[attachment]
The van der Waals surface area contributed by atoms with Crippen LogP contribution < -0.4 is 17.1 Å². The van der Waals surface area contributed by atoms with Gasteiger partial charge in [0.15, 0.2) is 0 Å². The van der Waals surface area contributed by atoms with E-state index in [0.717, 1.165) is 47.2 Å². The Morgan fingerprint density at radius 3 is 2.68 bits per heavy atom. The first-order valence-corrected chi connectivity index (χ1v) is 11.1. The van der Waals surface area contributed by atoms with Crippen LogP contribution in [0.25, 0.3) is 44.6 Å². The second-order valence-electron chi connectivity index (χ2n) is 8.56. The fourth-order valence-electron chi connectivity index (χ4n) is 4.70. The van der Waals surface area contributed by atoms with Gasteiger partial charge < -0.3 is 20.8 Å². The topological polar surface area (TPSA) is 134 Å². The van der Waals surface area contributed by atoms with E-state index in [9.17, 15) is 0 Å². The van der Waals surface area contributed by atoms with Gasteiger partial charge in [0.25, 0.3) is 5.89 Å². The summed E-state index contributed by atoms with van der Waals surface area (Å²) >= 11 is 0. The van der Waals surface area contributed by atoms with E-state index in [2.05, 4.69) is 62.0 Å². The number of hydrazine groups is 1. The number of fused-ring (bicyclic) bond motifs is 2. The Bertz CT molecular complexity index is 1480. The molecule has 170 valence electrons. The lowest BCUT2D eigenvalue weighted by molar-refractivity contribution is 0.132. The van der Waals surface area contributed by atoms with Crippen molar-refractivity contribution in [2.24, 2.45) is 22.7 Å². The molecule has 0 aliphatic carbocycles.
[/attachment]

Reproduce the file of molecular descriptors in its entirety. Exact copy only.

The van der Waals surface area contributed by atoms with Crippen LogP contribution < -0.4 is 17.1 Å². The van der Waals surface area contributed by atoms with Gasteiger partial charge in [0.15, 0.2) is 0 Å². The van der Waals surface area contributed by atoms with E-state index in [0.717, 1.165) is 47.2 Å². The Morgan fingerprint density at radius 3 is 2.68 bits per heavy atom. The first-order valence-corrected chi connectivity index (χ1v) is 11.1. The van der Waals surface area contributed by atoms with Crippen LogP contribution in [0.25, 0.3) is 44.6 Å². The second-order valence-electron chi connectivity index (χ2n) is 8.56. The fourth-order valence-electron chi connectivity index (χ4n) is 4.70. The van der Waals surface area contributed by atoms with Gasteiger partial charge < -0.3 is 20.8 Å². The topological polar surface area (TPSA) is 134 Å². The van der Waals surface area contributed by atoms with E-state index in [9.17, 15) is 0 Å². The van der Waals surface area contributed by atoms with Gasteiger partial charge in [0.25, 0.3) is 5.89 Å². The summed E-state index contributed by atoms with van der Waals surface area (Å²) >= 11 is 0. The van der Waals surface area contributed by atoms with E-state index in [2.05, 4.69) is 62.0 Å². The number of hydrazine groups is 1. The number of fused-ring (bicyclic) bond motifs is 2. The Bertz CT molecular complexity index is 1480. The molecule has 170 valence electrons. The lowest BCUT2D eigenvalue weighted by molar-refractivity contribution is 0.132. The van der Waals surface area contributed by atoms with Crippen molar-refractivity contribution in [2.24, 2.45) is 22.7 Å². The molecule has 0 aliphatic carbocycles.